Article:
Turkey’s wildfires largely under control, says Erdogan


ANKARA, Turkey (AP) — A wind-driven wildfire raging near a popular resort town in southwestern Turkey has been largely brought under control, President Recep Tayyip Erdogan said Friday.

The fire broke out on Tuesday in the Bordubet region, near Marmaris on the Aegean coast, and quickly spread, blackening areas of pine forest and displacing hundreds of people from their homes.

After an inspection of the area, Erdogan told reporters that an estimated 4,000 hectares (nearly 9,900 acres) of forest were affected by the fire. Reforestation efforts would begin as soon as possible, he said.

“We saw a (fire) in a small area, but otherwise, thank goodness, it has been largely brought under control,” he told reporters.

More than 45 people were affected by the fire and 19 of them were taken to hospitals for treatment, Erdogan said.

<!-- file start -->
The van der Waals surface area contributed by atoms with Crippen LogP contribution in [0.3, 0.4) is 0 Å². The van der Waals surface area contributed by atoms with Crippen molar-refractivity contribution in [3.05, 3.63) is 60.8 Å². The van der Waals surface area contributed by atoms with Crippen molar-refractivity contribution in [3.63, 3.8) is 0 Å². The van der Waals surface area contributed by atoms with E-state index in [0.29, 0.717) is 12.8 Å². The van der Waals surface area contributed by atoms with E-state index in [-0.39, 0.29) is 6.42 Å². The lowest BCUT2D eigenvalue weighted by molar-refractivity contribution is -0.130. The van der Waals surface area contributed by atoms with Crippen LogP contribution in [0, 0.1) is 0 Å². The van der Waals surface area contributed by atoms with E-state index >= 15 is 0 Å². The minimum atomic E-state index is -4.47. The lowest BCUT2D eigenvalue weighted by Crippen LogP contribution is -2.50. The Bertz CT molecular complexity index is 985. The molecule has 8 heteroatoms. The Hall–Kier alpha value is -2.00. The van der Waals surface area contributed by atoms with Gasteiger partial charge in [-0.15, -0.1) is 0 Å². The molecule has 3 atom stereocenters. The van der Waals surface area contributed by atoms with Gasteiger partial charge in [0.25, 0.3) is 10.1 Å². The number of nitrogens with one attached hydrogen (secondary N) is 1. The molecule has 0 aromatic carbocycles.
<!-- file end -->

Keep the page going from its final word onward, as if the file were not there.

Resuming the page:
“We are especially pleased that there were no deaths and that no one was reported missing,” he said.

Authorities on Thursday arrested a 34-year-old man who allegedly confessed to setting the fire after a dispute with relatives, Interior Minister Suleyman Soylu said.

Erdogan said he was in favor of harsh sentences for people convicted of lighting wildfires, adding that the country should also start a debate on whether or not to reinstate the death penalty.

More than 2,500 firefighters and 41 waterdrop aircraft and helicopters were deployed to fight the blaze. On Friday, a plane from Azerbaijan and three helicopters from Qatar joined forces.

More than 400 people have been evacuated from their homes as a precaution, Turkish disaster relief agency AFAD said.

Ongoing drought in several Mediterranean countries, a heat wave that hit northern Germany last week and high fuel costs for planes needed to fight forest fires have heightened concerns across Europe this summer.

Last summer, fires fueled by strong winds and scorching temperatures tore through forests in the Mediterranean and Aegean region of Turkey, including Marmaris. The wildfires, which killed at least eight people and numerous animals, were described as the worst in Turkey’s history.

The government has been criticized for its inadequate response and preparedness to fight large-scale wildfires, including a lack of modern firefighting aircraft.